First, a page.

Courtesy of the Daily Reveille and Matthew Albright:
"Nietzsche Is Dead: Jindal has prospects — but he’s still our governor
Published: Tuesday, February 17, 2009
It is now common knowledge among those who follow politics that our governor’s future looks bright.
Republicans have tapped Gov. Bobby Jindal to give the party response to President Barack Obama’s upcoming address to a joint session of Congress.
By choosing Jindal, the party is essentially putting him on the short list of Republican leaders. The choice is another in a long line of very public and high-profile visits the governor has made that indicate in no uncertain terms that he has national aspirations.
Jindal is considered by many to be one of the most viable candidates to challenge the Democrats in either 2012 or 2016, depending upon how well Obama does as president.
Writers everywhere are already dissecting his viability as a candidate, claiming he is best suited to reform the Republican image and lead it back to competitiveness.
They tout his youth and race as attributes Republicans have lacked entirely. They cite his excellent educational background and eloquence. They point to his strong health care background, lending expertise to an issue generally considered a Republican weakness.
They talk about so many reasons he’s a good candidate for president they forget he still has a job to do.
Namely, running our state.
In focusing so heavily on his national prospects, Jindal risks taking his eye off the ball. His strongest supporters repeatedly claim if he’s able to make progress in a state as historically averse to change as Louisiana, he’ll be the perfect candidate for president.
Of course, that assumes Jindal achieves success in Louisiana. He still has work to do before making that claim.
So far, Jindal’s only major accomplishments are the ethics reforms and his response to Hurricane Gustav. His most fervent supporters claim these are already leaps and strides above the norm.
While passing an ethics reform bill in Louisiana sounds good, the reforms were by no means universally applauded and were not by any stretch of the imagination entirely comprehensive. The Public Affairs Research Council, among others, indicated the reforms may actually make it more difficult to prosecute violators.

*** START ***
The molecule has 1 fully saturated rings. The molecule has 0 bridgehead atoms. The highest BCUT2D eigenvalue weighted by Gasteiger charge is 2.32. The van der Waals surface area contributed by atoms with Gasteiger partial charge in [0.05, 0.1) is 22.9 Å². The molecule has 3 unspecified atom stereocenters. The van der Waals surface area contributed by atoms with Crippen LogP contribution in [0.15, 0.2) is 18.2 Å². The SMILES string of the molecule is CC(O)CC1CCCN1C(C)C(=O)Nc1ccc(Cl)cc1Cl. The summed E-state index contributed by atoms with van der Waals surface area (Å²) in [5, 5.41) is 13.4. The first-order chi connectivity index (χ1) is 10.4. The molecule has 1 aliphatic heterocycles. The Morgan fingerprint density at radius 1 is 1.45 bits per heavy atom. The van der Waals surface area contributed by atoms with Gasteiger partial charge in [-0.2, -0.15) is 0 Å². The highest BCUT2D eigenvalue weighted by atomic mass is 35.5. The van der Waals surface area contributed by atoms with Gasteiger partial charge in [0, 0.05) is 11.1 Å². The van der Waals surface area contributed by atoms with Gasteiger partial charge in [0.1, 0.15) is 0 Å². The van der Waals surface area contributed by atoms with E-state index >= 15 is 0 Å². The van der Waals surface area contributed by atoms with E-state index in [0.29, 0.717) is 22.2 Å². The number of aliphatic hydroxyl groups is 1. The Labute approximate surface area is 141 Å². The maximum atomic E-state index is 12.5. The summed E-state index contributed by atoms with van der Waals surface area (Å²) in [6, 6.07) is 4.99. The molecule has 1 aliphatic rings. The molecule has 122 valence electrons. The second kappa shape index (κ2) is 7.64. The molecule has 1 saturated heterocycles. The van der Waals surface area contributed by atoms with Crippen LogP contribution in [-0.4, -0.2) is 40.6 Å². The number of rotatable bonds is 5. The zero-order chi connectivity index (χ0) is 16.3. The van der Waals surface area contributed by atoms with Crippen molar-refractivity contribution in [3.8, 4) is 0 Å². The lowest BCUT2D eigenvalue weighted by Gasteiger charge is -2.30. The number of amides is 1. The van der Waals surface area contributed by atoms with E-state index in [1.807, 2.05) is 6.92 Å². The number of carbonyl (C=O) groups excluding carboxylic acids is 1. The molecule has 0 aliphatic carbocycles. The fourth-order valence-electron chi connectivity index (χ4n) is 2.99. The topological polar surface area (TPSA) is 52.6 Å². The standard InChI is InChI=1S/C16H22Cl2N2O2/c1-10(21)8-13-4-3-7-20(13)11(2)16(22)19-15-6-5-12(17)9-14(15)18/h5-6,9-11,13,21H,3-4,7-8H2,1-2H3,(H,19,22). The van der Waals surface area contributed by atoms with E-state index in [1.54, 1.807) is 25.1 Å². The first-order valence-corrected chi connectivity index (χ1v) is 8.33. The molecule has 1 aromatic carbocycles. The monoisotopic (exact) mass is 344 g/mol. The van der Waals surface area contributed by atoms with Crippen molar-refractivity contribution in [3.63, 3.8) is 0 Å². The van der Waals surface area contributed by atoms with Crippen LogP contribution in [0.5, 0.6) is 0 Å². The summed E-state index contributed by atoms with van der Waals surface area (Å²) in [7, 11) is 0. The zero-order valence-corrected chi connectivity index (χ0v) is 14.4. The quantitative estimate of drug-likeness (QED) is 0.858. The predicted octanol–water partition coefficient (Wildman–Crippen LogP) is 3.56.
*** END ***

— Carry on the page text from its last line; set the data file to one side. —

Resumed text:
The bill also entirely ignored finance reform, which is convenient, considering Jindal and his party’s propensity for accepting large amounts of funds from monolithic corporations.
Likewise, the administration’s response to Gustav is not nearly the achievement some might claim. Besides the obvious difference in scale — Katrina was a different animal entirely — Jindal’s administration had the tremendous benefit of hindsight.
Even if we accept the significance of these achievements, Jindal still has little else to his credit.
For example, much has been made of his health care experience and ability to talk about the issue fluently.
But talk – and hype – is cheap. Jindal has done little for Louisiana’s health care system. In this respect, the state is actually rated lower now than it was before he took office. And let’s not forget the bungled handling of the legislative pay increase – hardly the signature of an astute politician.
This doesn’t necessarily make Jindal a bad governor. He just hasn’t proved himself the policy genius his supporters claim – yet.
Before Jindal begins swinging for the political fences, he must work on his average. And we in Louisiana need to be his batting coach.
We need to watch carefully as he leads us into the coming budget cuts — we need to congratulate him when he succeeds, but we also have to criticize him when he strikes out.
It would be wonderful to have a Louisianian in the White House. But first we have to make sure he does his job at home."
He forgot to mention this.